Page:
Before deciding on a plan he posed the question, have you really completed your development? What about the Rooks? Where should they go?
He gives the general rule that the player who gets his Rooks ready for the future is wise. The idea is to place the Rooks in a position of maximum readiness. i.e. on a file that is most likely to become open.
In his classic work Modern Chess Strategy, Ludek Pachman began by devoting a chapter to each of the pieces and in the chapter on Rooks he declared that it was one of the most important in the whole book! The reason is that next to the Queen the Rook is the most powerful piece and handling them requires a great understanding of the strategy suited to a particular position.
The Rook is difficult to bring into play because its development necessitates, among other things, carefully planned Pawn advances, well chosen exchanges and correct timing in castling. Handling Rooks correctly is, as Pachman put it, "not an easy task for the novice."
Consequently, he discussed the creation and meaning of open files, open files as a factor in the attack on the King, the use of open files in the center and on the Q-side, Rooks on the seventh and eighth ranks and active Rooks in front of a Pawn chain.
That's way too much material to cover here, but the following game that he played against Lajos Steiner in Budapest 1948 is a good example of using open files in the center and on the Q-side.
Using them in this fashion usually involves difficult strategical problems, but some things to aim for are a) penetration of the Rooks into enemy territory (especially the 7th and 8th ranks), winning Pawns by pressure on open files and cramping enemy pieces.
Pachman makes the astute observation that actually applies to all phases of the game...formulating general rules for such aims would be complicated and imprecise, so the best approach is to illustrate the principles by example. To wit...
Ludek Pachman - Lajos Steiner
Queen's Gambit Declined: Tartakower Defense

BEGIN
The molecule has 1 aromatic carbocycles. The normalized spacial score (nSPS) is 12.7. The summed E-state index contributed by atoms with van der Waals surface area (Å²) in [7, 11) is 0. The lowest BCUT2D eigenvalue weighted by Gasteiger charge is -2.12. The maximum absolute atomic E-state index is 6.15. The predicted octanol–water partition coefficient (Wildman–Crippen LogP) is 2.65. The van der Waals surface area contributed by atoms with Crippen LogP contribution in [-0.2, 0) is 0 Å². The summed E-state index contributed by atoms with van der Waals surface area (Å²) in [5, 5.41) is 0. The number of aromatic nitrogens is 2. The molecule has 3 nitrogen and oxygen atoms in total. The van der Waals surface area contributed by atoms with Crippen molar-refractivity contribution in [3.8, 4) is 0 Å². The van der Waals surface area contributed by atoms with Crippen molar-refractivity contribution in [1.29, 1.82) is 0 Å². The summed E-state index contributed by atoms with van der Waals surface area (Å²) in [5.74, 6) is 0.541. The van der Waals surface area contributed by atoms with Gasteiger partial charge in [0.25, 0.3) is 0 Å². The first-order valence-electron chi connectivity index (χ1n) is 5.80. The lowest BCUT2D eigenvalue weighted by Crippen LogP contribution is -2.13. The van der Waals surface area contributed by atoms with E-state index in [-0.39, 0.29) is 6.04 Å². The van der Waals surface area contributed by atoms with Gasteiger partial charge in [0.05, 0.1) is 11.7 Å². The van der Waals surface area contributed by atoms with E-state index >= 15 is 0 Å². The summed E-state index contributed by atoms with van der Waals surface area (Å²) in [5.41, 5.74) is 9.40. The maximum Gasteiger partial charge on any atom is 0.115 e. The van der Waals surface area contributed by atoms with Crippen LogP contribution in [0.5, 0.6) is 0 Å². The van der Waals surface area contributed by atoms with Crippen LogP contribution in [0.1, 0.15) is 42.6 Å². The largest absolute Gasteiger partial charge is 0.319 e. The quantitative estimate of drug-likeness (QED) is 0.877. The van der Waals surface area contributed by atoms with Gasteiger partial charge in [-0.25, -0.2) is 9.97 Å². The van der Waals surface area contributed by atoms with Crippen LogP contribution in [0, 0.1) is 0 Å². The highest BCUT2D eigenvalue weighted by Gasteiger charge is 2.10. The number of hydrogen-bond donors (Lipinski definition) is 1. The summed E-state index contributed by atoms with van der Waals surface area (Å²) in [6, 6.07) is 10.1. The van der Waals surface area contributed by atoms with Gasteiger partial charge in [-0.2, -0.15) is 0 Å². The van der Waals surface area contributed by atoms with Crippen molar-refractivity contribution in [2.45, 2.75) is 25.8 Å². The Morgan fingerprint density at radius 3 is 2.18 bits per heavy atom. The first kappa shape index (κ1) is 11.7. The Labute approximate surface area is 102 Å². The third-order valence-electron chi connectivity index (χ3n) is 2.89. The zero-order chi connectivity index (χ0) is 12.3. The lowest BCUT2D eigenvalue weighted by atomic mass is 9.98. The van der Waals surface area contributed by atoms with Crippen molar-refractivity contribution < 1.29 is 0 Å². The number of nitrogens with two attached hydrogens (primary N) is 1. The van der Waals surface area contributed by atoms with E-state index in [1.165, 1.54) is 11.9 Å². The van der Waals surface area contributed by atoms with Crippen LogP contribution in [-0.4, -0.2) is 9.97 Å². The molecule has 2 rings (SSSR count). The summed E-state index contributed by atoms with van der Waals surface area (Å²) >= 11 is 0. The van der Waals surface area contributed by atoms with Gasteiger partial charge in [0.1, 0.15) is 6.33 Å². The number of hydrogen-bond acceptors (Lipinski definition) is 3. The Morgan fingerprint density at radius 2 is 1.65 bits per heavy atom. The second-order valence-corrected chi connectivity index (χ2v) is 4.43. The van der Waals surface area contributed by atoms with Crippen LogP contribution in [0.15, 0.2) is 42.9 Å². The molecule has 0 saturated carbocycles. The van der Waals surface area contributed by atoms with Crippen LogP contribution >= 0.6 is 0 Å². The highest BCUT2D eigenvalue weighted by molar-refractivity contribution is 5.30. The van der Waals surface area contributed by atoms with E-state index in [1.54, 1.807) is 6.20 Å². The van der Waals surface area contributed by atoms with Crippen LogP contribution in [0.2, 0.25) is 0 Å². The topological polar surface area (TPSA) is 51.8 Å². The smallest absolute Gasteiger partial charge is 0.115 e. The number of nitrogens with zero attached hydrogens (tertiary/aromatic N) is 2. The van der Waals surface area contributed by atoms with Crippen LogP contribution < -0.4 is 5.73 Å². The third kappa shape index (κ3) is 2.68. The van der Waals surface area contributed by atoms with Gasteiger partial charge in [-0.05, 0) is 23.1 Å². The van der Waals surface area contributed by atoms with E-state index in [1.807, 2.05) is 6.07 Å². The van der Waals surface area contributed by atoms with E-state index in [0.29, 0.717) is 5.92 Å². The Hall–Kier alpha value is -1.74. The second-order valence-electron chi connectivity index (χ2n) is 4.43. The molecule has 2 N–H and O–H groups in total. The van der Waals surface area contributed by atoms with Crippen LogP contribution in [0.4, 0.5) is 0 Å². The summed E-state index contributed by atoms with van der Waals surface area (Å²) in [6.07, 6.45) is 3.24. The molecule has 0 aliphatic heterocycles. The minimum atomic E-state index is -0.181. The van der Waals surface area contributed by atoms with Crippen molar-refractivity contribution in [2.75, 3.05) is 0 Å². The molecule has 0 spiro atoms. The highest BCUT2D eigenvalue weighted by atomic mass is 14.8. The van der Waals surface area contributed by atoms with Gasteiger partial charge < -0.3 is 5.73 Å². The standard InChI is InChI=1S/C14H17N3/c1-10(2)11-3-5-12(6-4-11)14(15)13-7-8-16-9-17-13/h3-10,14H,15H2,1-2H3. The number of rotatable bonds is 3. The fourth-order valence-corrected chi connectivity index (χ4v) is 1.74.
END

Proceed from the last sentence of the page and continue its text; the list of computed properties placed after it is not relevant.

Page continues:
[...] 1.d4 d5 2.♘f3 ♘f6 3.c4 e6 4.♗g5 ♗e7 5.♘c3 h6 6.♗h4 O-O 7.e3 b6 The Tartakower (or Tartakower-Makogonov-Bondarevsky) Defense is one of the most solid continuations for black. The fianchetto can be found in the games of Lasker and Capablanca, but they omitted the preliminary ...h7-h6. It was Tartakower who introduced the modern variation in 1922 by combining ...h7-h6 and ...b7-b6 which he successfully played on a regular basis. Later the Russian players Vladimir Makogonov and Igor Bondarevsky made important contributions so the line is often called the Tartakower-Makogonov-Bondarevsky or the TMB-system. The play is usually more quiet than in some of the sharper systems. Black gets a solid position but may find himself under pressure throughout the whole game. AT the same time white find it difficult to maintain his small advantage. Both players need to have a good understanding of the typical positions that can arise such as such as hanging Ps or isolated Ps. 8.cxd5 exd5
8...♘xd5 This is more usual and better. 9.♗xe7 ♕xe7 10.♘xd5 exd5 11.♖c1 ♗e6 12.♕a4 c5 with equal chances.9.♘e5 ♗b7
9...c5 was tried in Matlak,M (2465) -Linauskas,D (2320)/Katowice POL 1995. 10.♗d3 ♗b7 11.O-O ♘c6 12.♗a6 ♕c8 13.♗xb7 ♕xb7 14.♗xf6 ♗xf6 15.♘g4 ♗d8 16.♘xd5 Now had black continued with 16.. .Nxd4 instead of 16...f5 he would have equalized.10.♖c1 According to Pachman 10,Be2 was more precise, but that move seems to be nothing more than nit picking.
10.♕a4 Yielded white nothing. 10...a6 11.♗e2 ♘fd7 12.♗xe7 ♕xe7 13.♘d3 c5 14.dxc5 ♘xc5 15.♘xc5 bxc5 16.O-O-O Black has a good position. Rau,H (2348)-Boguslavsky,O (2299)/Willingen 200310...♘bd7 11.♘xd7
11.f4 Sets up a Stonewall formation but it allows black to easily equalize after 11...♘xe5 12.dxe5 ♘e4 13.♗xe7 ♕xe7 14.♘xe4 dxe411...♕xd7 12.♗d3 a6 Black is embarking on a faulty plan. Either 12...Ne4 (best) or even 12. ..c5 were correct. 13.O-O ♕e6 14.♕b3 Black's plan is to do nothing on the Q-side and prepare an attack with ...f5 so white, whose chances lie on the c-file, prepares to double Rs on it and at the same time he prevents black from playing ...c5 in case he changes his mind about attacking on the K-side. 14...♖ad8 15.♗g3 ♗d6 16.♘e2 ♘e8